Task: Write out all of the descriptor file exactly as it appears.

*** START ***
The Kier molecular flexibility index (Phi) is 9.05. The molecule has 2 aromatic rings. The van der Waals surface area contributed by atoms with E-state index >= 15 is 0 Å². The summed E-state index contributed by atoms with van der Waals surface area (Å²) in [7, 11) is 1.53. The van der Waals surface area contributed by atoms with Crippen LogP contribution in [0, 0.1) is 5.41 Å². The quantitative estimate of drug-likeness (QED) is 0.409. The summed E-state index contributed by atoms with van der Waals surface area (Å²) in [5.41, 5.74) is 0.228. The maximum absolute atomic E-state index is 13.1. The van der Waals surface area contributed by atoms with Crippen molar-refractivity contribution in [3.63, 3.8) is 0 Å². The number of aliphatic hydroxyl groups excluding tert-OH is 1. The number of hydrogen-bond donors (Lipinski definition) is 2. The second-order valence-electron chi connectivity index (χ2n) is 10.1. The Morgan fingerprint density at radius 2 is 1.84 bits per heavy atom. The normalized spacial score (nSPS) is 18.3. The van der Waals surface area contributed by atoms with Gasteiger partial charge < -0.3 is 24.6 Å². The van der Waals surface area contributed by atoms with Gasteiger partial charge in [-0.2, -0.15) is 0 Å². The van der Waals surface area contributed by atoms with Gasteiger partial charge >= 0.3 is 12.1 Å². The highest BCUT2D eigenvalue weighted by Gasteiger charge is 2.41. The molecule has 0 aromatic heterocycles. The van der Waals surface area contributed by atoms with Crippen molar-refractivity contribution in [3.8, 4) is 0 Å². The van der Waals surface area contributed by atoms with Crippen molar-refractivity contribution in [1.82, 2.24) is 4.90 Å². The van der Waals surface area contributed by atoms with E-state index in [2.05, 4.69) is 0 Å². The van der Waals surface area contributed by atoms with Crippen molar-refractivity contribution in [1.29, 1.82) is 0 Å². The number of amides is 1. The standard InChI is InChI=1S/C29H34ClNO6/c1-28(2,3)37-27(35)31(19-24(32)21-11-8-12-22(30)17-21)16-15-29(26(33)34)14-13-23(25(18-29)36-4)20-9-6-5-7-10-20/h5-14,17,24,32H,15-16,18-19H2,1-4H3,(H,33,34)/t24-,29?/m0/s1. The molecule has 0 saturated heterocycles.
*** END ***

The Kier molecular flexibility index (Phi) is 9.05. The molecule has 2 aromatic rings. The van der Waals surface area contributed by atoms with E-state index >= 15 is 0 Å². The summed E-state index contributed by atoms with van der Waals surface area (Å²) in [7, 11) is 1.53. The van der Waals surface area contributed by atoms with Crippen LogP contribution in [0, 0.1) is 5.41 Å². The quantitative estimate of drug-likeness (QED) is 0.409. The summed E-state index contributed by atoms with van der Waals surface area (Å²) in [5.41, 5.74) is 0.228. The maximum absolute atomic E-state index is 13.1. The van der Waals surface area contributed by atoms with Crippen molar-refractivity contribution in [3.63, 3.8) is 0 Å². The number of aliphatic hydroxyl groups excluding tert-OH is 1. The number of hydrogen-bond donors (Lipinski definition) is 2. The second-order valence-electron chi connectivity index (χ2n) is 10.1. The Morgan fingerprint density at radius 2 is 1.84 bits per heavy atom. The normalized spacial score (nSPS) is 18.3. The van der Waals surface area contributed by atoms with Gasteiger partial charge < -0.3 is 24.6 Å². The van der Waals surface area contributed by atoms with Gasteiger partial charge in [-0.2, -0.15) is 0 Å². The van der Waals surface area contributed by atoms with Gasteiger partial charge >= 0.3 is 12.1 Å². The highest BCUT2D eigenvalue weighted by Gasteiger charge is 2.41. The molecule has 0 aromatic heterocycles. The van der Waals surface area contributed by atoms with Crippen molar-refractivity contribution in [3.8, 4) is 0 Å². The van der Waals surface area contributed by atoms with Crippen molar-refractivity contribution in [1.82, 2.24) is 4.90 Å². The van der Waals surface area contributed by atoms with E-state index in [2.05, 4.69) is 0 Å². The van der Waals surface area contributed by atoms with Crippen molar-refractivity contribution in [1.29, 1.82) is 0 Å². The number of amides is 1. The standard InChI is InChI=1S/C29H34ClNO6/c1-28(2,3)37-27(35)31(19-24(32)21-11-8-12-22(30)17-21)16-15-29(26(33)34)14-13-23(25(18-29)36-4)20-9-6-5-7-10-20/h5-14,17,24,32H,15-16,18-19H2,1-4H3,(H,33,34)/t24-,29?/m0/s1. The molecule has 0 saturated heterocycles.